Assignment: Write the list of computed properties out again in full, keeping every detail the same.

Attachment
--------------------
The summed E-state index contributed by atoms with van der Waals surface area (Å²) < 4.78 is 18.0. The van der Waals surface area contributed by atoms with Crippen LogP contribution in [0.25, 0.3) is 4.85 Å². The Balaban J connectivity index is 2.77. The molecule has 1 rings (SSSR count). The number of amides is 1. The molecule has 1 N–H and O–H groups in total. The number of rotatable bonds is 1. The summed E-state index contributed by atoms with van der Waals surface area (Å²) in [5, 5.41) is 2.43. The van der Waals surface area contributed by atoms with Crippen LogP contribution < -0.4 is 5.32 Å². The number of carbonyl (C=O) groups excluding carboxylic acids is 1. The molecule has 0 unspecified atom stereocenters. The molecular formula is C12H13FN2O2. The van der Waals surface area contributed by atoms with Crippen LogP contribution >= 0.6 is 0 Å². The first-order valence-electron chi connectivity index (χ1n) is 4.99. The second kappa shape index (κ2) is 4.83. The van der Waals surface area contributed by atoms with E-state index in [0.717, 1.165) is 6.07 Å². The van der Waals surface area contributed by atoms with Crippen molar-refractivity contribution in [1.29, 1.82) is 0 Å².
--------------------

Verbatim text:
The summed E-state index contributed by atoms with van der Waals surface area (Å²) < 4.78 is 18.0. The van der Waals surface area contributed by atoms with Crippen LogP contribution in [0.25, 0.3) is 4.85 Å². The Balaban J connectivity index is 2.77. The molecule has 1 rings (SSSR count). The number of amides is 1. The molecule has 1 N–H and O–H groups in total. The number of rotatable bonds is 1. The summed E-state index contributed by atoms with van der Waals surface area (Å²) in [5, 5.41) is 2.43. The van der Waals surface area contributed by atoms with Crippen LogP contribution < -0.4 is 5.32 Å². The number of carbonyl (C=O) groups excluding carboxylic acids is 1. The molecule has 0 unspecified atom stereocenters. The molecular formula is C12H13FN2O2. The van der Waals surface area contributed by atoms with Crippen LogP contribution >= 0.6 is 0 Å². The first-order valence-electron chi connectivity index (χ1n) is 4.99. The second kappa shape index (κ2) is 4.83. The van der Waals surface area contributed by atoms with E-state index in [0.717, 1.165) is 6.07 Å². The van der Waals surface area contributed by atoms with Crippen molar-refractivity contribution in [1.29, 1.82) is 0 Å².